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Sunday, September 15, 2013

Well, the computer did start this morning. As did I, a lot earlier than expected. Unfortunately, hot on the heels of last week's sudden outbreak of chickenpox, Toby's gone down with croup. Frankly he couldn't be any croupier without joining a casino. It's a lot like having a sea lion in the house, and makes sleeping somewhat difficult. I've been lying awake, worrying he'll eat all my tuna.

We thought he was developing some cold symptoms yesterday, but at the time I put it down to extreme paint inhalation. I'd taken him and Amelie down to the marina on foot, only to discover that someone had spilt a drop of emulsion...

Dozens of council workers armed with hoses and brooms were busy scrubbing pink paint off the seafront, while various paint-stained individuals attempted to wash themselves in the sea and change into other clothes. As we ventured further into the marina, we kept passing weary-looking groups of people in colour-spattered clothes, staring despondently at their formerly white trainers.

At the time, I thought Asda must have sold out of Vanish, but as it transpired, we’d just missed The Dulux Color Run, a five-kilometre fun (that's a subjective word) run which, according to their website, "celebrates healthiness, happiness, individuality, and giving back to the community". Although most of the participants I saw looked pretty miserable, were all the same colour, and had left the council to clean up their mess.

As I understand it (and I'm not sure I do), the aim of The Color Run is to allow people to experience life as a Conservative minister touring a deprived inner city council estate. You basically have to keep going for half an hour while coloured people throw paint at you. And they charge entrants £25 for the privilege. Frankly they can come round to our flat for a tenner and do some artwork with Amelie. It amounts to the same thing. I'll even give some of it to charity. But only if the Marie Curie shop has some nice shirts in.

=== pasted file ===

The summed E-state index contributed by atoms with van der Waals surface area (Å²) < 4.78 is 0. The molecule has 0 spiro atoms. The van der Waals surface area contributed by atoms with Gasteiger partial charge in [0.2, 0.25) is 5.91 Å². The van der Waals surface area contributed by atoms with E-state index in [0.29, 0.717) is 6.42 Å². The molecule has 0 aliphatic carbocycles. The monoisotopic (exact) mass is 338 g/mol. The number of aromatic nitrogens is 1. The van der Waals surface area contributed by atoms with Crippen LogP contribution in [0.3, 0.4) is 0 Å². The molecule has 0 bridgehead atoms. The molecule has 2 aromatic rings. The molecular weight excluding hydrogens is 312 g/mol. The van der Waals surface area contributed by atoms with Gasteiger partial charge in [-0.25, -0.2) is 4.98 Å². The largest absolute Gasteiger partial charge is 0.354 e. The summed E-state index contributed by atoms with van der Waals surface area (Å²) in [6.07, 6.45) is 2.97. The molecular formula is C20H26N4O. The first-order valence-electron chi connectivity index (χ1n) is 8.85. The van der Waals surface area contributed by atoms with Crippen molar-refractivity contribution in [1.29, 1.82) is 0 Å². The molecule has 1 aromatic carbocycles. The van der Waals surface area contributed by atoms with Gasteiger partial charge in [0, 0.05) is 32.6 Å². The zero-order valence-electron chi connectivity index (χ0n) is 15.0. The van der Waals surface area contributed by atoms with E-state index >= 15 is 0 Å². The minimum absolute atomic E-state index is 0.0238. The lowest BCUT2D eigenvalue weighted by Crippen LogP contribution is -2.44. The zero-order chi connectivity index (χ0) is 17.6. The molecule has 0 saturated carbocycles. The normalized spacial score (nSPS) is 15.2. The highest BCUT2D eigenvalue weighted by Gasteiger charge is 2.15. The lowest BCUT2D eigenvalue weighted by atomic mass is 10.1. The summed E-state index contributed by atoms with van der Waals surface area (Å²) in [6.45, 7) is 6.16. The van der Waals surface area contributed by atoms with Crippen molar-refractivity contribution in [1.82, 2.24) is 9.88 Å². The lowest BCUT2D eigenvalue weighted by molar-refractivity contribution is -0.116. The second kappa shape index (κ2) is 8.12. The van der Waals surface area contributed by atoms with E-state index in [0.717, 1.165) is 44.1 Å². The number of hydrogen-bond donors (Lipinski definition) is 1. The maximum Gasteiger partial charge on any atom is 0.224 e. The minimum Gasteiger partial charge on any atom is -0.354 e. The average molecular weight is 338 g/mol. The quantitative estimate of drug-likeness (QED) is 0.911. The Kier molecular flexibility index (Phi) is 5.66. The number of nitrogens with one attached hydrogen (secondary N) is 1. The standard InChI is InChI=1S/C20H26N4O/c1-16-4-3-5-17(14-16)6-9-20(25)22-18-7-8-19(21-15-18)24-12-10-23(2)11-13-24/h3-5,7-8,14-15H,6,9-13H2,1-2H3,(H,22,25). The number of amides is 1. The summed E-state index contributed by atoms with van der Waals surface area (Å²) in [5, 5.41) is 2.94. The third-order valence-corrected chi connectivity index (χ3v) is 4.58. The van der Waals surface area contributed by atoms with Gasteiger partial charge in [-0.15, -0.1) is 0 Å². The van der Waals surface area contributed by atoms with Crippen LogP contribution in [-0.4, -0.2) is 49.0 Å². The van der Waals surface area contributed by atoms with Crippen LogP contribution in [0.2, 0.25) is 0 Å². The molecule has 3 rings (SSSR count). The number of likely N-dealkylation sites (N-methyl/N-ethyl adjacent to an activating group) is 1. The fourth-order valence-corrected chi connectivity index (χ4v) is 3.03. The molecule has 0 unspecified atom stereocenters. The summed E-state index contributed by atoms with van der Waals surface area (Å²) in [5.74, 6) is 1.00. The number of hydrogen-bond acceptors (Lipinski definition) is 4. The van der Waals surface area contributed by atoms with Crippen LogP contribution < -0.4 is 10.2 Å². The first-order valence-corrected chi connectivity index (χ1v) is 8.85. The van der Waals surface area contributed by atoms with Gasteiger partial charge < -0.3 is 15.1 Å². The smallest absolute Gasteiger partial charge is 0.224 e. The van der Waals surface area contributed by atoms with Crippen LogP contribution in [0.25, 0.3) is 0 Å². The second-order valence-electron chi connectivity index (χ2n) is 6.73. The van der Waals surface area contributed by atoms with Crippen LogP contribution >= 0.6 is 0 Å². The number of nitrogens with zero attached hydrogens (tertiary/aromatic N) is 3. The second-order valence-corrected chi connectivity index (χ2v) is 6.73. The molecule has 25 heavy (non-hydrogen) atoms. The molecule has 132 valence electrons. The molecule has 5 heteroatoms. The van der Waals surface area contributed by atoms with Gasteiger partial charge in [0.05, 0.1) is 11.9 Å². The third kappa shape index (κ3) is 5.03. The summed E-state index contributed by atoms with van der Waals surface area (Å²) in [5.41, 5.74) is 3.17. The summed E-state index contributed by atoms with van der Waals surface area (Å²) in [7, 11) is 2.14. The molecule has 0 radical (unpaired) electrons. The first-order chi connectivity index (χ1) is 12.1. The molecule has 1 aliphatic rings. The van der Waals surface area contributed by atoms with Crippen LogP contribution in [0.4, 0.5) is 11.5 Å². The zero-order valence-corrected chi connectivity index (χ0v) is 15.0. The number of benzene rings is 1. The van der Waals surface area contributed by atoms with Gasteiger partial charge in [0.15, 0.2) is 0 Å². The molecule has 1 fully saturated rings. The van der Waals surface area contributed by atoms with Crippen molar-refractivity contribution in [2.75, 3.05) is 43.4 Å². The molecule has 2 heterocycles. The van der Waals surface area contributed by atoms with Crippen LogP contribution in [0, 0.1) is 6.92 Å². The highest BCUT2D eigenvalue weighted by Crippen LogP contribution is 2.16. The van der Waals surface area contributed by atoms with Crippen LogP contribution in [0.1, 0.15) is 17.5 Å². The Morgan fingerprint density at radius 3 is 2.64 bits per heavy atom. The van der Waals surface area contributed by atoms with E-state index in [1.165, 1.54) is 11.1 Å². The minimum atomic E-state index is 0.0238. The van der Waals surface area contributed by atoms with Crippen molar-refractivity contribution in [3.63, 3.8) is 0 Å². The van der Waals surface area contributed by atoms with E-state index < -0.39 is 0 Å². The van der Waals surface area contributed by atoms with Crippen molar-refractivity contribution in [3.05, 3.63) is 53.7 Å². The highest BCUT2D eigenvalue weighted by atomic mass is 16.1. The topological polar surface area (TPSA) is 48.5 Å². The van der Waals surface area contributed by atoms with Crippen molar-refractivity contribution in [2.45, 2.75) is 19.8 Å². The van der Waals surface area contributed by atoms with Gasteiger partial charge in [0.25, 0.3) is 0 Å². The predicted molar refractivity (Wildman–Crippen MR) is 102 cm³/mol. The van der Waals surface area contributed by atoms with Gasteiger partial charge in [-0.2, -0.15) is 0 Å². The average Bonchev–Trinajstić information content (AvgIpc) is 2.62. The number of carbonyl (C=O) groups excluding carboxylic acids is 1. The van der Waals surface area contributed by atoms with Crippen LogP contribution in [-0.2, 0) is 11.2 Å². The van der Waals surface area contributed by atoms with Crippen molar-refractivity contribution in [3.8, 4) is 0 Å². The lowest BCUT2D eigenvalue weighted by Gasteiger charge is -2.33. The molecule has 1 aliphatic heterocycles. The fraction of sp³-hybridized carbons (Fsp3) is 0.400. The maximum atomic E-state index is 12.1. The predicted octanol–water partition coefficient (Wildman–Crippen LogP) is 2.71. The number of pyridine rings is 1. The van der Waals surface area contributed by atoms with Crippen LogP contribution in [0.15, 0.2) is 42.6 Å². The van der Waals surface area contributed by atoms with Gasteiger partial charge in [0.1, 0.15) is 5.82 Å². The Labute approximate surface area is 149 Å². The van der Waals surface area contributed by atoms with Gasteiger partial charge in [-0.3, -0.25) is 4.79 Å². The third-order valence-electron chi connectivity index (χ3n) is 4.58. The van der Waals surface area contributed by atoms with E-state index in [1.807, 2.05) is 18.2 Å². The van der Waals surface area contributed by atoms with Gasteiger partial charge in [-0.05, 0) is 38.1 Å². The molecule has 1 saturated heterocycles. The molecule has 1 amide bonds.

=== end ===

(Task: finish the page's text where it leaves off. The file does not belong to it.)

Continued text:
Anyhoo, having been through a purple patch in the afternoon, things took a turn for the worse yesterday evening. Toby had gone to bed at seven, but by eight o'clock we were convinced he'd smuggled a seal into his cot. He wasn't coughing, but he was crying, and every intake of breath sounded like feeding time at SeaWorld.

A quick look at the NHS website revealed his symptoms to be classic signs of croup, which apparently strikes between the ages of 6 months and 5 years, affects boys more than girls, is most prevalent in autumn, much worse at night, and makes you sound like a barking seal. It also gives you something called 'stridor', so called because it makes your voice sound a tinchy bit rasping.

Reassuringly, the NHS website states that "It is very rare for a child to die from croup", which made us all feel a lot better, and we're currently playing it by ear, and deciding whether to get him to a doctor or just toss him a few sardines. To be honest, he seems a lot better since the sun came up. His nose is running more than a Dulux sponsored event, but he's having no trouble breathing.

Personally though, I'm taking no chances. I was due to look after Toby today while Lisa took Amelie for a two-hour swimming lesson, but in light of our son's current health problems, I insisted we swap roles. Toby might be barking, but I'm not. So I've been writing this at poolside on my netbook, while looking up every two minutes to check that Amelie hasn't drowned. I must remember to thank Paul Smith for his free wi-fi.


Phil's Mum said...

Aaah! Poor little Tobe! xxxx